(Note: This Guest Blog is by Robert Reynolds, an attorney with Merlin Law Group in the Coral Gables, Florida, office. This is the twelfth of a thirteen part series he is writing on examination under oath).
Yesterday I had a meeting with a public adjuster who was referring me a theft loss. As we discussed the claim’s facts and circumstances, I became very skeptical. According to the PA, the policyholder had some health issues and went to the hospital for a few days only to return home to find he had been burglarized. Unfortunately, a good portion of the tale did not make a whole lot of sense. The insured claimed that the thieves stole furniture and power tools, but not the cases for the power tools. This just does not add up. That is, most burglars are petty criminals or drug addicts looking to pilfer items they can fence for quick cash: jewelry, electronics, etc. What is a filch going to do with a table and chairs? Trust me, furniture is not readily pawned; nor, for that matter, is it easily and stealthily removed from a residence. As it turned out, the policyholder did not show up for the meeting, so I did not have the opportunity to ask questions. This begs the questions: what should an attorney or PA ask the potential client about a suspicious theft loss and what should they expect at the examination under oath (EUO), which will inevitably be requested by the insurance company?
First, when a theft loss avails itself to you, look at it through a lens of common sense. Are the circumstances asserted by the claimant plausible? Was there forced entry, for example? Simply stated, if the facts do not bear scrutiny, pass on it. Any decent insurance defense attorney will harp on inconsistencies at an EUO. The claim mentioned above is an excellent example. Think about things logistically, that is, in order for a burglar to steal furniture, they need assistance moving the furniture, a truck to transport it, and a place to store it until it may be sold. Primarily speaking, three guys moving furniture into a large truck is substantially more likely to be seen than a lone thief in the night pocketing jewelry. Further, it is not very plausible that petty criminals have access to moving trucks and warehouses for storage. Finally, do thieves typically take the time to inspect power tools, leaving their casings behind? Of course not, they would simply take case and all. These points may seem picky, but they are precisely the type of suspicious facts that carriers will exploit and, often, ring true with jurors.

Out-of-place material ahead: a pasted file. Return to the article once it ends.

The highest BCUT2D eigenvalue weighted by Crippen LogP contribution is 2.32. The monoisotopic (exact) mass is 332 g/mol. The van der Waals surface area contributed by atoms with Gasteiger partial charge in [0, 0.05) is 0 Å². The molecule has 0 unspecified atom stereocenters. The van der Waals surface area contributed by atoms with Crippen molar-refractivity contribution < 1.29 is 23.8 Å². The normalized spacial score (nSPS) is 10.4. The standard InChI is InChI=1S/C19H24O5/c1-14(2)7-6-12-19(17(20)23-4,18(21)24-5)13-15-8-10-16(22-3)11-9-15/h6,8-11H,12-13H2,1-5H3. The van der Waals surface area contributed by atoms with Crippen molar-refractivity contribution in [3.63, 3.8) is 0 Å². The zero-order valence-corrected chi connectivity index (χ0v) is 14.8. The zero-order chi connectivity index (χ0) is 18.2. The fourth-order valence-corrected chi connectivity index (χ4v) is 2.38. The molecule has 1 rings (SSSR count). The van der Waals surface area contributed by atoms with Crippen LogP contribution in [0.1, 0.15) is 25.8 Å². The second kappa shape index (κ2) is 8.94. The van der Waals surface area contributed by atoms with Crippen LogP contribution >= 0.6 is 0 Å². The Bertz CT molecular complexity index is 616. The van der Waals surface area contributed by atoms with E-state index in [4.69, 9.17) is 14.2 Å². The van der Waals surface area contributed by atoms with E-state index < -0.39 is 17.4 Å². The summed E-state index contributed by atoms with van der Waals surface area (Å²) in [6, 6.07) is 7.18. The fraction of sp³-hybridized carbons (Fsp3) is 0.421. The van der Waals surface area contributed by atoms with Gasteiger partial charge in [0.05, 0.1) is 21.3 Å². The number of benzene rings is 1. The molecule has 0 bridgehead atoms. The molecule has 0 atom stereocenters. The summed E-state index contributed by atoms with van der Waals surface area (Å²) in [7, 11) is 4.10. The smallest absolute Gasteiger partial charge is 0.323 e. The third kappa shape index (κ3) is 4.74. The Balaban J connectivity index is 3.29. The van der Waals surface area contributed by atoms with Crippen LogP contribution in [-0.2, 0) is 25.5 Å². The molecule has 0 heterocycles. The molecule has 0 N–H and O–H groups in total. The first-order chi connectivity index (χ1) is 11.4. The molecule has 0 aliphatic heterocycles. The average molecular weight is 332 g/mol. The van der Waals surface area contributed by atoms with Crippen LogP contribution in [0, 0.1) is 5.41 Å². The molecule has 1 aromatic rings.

Especially in today’s economic climate, there will be no doubt that the insured’s finances will be poured over with a fine-tooth comb by defense counsel. Be prepared to give tax records, income documents, records of debts, etc. and, YES, the carrier does have the right to ask for them. Now this does not mean that legitimate theft losses do not happen to people in financial trouble, but financial trouble may be a motivating factor to commit insurance fraud. To those ends, the insurance professional looking at a suspicious theft loss must be extremely mindful of the list of stolen contents, as this is often the source of big problems. All too often, policyholders are tempted to exaggerate just a bit on that contents list. This is usually done in three ways: adding items that simply did not exist, changing an item’s value, or changing the age of the item in order to thwart potential depreciation. Take care to make sure the policyholder is not stating that they purchased $25,000 in contents in the last 12 months with a $35,000 salary, for example, or that they purchased several big-ticket items within the past year but with no savings and little disposable income.
Finally, the carrier will ask for receipts and proof of purchase for every single item claimed in a theft loss. It is very important to provide these receipts to substantiate the claim. What if the client can not locate receipts? I guarantee the insurer will say they are unable to pay for items which are not substantiated by receipts. This is complete foolishness. Most people do not retain receipts for every item they own. Further, I know of no policy provision stating, “no receipt, no payment,” rather, there are plenty of other methods to justify contents. Photographs, owner’s manuals, affidavits from people who can confirm the contents etc., all may be used to justify contents… so long as they actually existed!
Tune in next week insurance fans when we discuss Typical Questions Asked During an Examination or Sworn Statement Under Oath of a Disputed Structural or Personal Property Valuation Claim Suspected of Being Inflated, Exaggerated, or Made Up.